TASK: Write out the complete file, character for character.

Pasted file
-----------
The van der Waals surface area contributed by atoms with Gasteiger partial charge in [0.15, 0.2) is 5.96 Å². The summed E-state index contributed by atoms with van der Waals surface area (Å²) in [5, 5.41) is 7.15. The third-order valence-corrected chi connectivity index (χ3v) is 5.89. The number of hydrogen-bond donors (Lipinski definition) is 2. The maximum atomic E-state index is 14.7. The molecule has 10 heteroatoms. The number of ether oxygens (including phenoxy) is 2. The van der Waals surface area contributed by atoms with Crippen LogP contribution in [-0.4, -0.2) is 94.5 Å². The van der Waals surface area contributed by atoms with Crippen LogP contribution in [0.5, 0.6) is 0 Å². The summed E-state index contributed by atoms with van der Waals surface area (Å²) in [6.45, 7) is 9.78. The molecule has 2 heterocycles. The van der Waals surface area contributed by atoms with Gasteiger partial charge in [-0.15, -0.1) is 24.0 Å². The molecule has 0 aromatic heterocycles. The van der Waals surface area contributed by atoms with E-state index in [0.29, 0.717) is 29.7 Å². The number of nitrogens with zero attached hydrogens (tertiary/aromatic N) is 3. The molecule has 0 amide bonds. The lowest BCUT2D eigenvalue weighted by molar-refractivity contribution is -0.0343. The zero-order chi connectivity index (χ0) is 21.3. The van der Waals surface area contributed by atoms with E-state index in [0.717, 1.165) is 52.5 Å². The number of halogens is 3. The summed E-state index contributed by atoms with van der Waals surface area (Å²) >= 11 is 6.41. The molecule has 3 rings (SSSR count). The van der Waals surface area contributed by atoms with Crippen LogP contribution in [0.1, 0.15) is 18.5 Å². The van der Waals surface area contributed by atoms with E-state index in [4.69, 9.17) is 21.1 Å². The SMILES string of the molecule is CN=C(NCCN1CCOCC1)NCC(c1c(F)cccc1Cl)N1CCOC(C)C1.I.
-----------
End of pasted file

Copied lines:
The van der Waals surface area contributed by atoms with Gasteiger partial charge in [0.15, 0.2) is 5.96 Å². The summed E-state index contributed by atoms with van der Waals surface area (Å²) in [5, 5.41) is 7.15. The third-order valence-corrected chi connectivity index (χ3v) is 5.89. The number of hydrogen-bond donors (Lipinski definition) is 2. The maximum atomic E-state index is 14.7. The molecule has 10 heteroatoms. The number of ether oxygens (including phenoxy) is 2. The van der Waals surface area contributed by atoms with Crippen LogP contribution in [-0.4, -0.2) is 94.5 Å². The van der Waals surface area contributed by atoms with Crippen LogP contribution in [0.5, 0.6) is 0 Å². The summed E-state index contributed by atoms with van der Waals surface area (Å²) in [6.45, 7) is 9.78. The molecule has 2 heterocycles. The van der Waals surface area contributed by atoms with Gasteiger partial charge in [-0.15, -0.1) is 24.0 Å². The molecule has 0 aromatic heterocycles. The van der Waals surface area contributed by atoms with E-state index in [0.29, 0.717) is 29.7 Å². The number of nitrogens with zero attached hydrogens (tertiary/aromatic N) is 3. The molecule has 0 amide bonds. The lowest BCUT2D eigenvalue weighted by molar-refractivity contribution is -0.0343. The zero-order chi connectivity index (χ0) is 21.3. The van der Waals surface area contributed by atoms with E-state index in [0.717, 1.165) is 52.5 Å². The number of halogens is 3. The summed E-state index contributed by atoms with van der Waals surface area (Å²) >= 11 is 6.41. The molecule has 3 rings (SSSR count). The van der Waals surface area contributed by atoms with Crippen LogP contribution in [0.1, 0.15) is 18.5 Å². The van der Waals surface area contributed by atoms with E-state index in [4.69, 9.17) is 21.1 Å². The SMILES string of the molecule is CN=C(NCCN1CCOCC1)NCC(c1c(F)cccc1Cl)N1CCOC(C)C1.I.